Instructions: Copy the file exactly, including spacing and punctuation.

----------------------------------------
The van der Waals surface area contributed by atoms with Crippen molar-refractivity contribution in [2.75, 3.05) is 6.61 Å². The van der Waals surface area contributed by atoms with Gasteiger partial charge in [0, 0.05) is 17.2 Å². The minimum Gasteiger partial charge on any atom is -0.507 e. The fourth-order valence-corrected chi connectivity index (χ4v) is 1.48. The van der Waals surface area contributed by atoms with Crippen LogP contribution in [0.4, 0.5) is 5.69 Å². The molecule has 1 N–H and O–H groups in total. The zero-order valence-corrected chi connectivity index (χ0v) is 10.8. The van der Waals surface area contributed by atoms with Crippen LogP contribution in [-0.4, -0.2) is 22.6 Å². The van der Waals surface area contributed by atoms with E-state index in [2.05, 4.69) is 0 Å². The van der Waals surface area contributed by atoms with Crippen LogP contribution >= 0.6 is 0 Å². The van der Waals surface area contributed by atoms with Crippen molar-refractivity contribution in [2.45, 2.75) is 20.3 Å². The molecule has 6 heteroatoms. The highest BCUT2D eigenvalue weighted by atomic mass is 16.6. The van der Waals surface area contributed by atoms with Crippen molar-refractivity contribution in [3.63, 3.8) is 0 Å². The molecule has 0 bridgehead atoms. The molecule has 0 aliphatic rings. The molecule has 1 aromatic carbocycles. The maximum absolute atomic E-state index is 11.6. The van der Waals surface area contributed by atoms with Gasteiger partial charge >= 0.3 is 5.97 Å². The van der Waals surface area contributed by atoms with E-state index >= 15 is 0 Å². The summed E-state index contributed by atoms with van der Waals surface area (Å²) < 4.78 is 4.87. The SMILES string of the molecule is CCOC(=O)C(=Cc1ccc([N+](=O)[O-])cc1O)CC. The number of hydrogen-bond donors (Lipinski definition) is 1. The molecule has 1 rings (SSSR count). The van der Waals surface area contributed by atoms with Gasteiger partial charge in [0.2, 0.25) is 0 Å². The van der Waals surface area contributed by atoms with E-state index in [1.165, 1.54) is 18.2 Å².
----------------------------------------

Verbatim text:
The van der Waals surface area contributed by atoms with Crippen molar-refractivity contribution in [2.75, 3.05) is 6.61 Å². The van der Waals surface area contributed by atoms with Gasteiger partial charge in [0, 0.05) is 17.2 Å². The minimum Gasteiger partial charge on any atom is -0.507 e. The fourth-order valence-corrected chi connectivity index (χ4v) is 1.48. The van der Waals surface area contributed by atoms with Crippen LogP contribution in [0.4, 0.5) is 5.69 Å². The molecule has 1 N–H and O–H groups in total. The zero-order valence-corrected chi connectivity index (χ0v) is 10.8. The van der Waals surface area contributed by atoms with Crippen LogP contribution in [-0.4, -0.2) is 22.6 Å². The van der Waals surface area contributed by atoms with E-state index in [2.05, 4.69) is 0 Å². The van der Waals surface area contributed by atoms with Crippen LogP contribution >= 0.6 is 0 Å². The van der Waals surface area contributed by atoms with Crippen molar-refractivity contribution in [2.45, 2.75) is 20.3 Å². The molecule has 6 heteroatoms. The highest BCUT2D eigenvalue weighted by atomic mass is 16.6. The van der Waals surface area contributed by atoms with Crippen molar-refractivity contribution in [3.63, 3.8) is 0 Å². The molecule has 0 bridgehead atoms. The molecule has 0 aliphatic rings. The molecule has 1 aromatic carbocycles. The maximum absolute atomic E-state index is 11.6. The van der Waals surface area contributed by atoms with Gasteiger partial charge >= 0.3 is 5.97 Å². The van der Waals surface area contributed by atoms with E-state index >= 15 is 0 Å². The summed E-state index contributed by atoms with van der Waals surface area (Å²) < 4.78 is 4.87. The SMILES string of the molecule is CCOC(=O)C(=Cc1ccc([N+](=O)[O-])cc1O)CC. The number of hydrogen-bond donors (Lipinski definition) is 1. The molecule has 1 rings (SSSR count). The van der Waals surface area contributed by atoms with Gasteiger partial charge in [0.2, 0.25) is 0 Å². The van der Waals surface area contributed by atoms with E-state index in [1.165, 1.54) is 18.2 Å².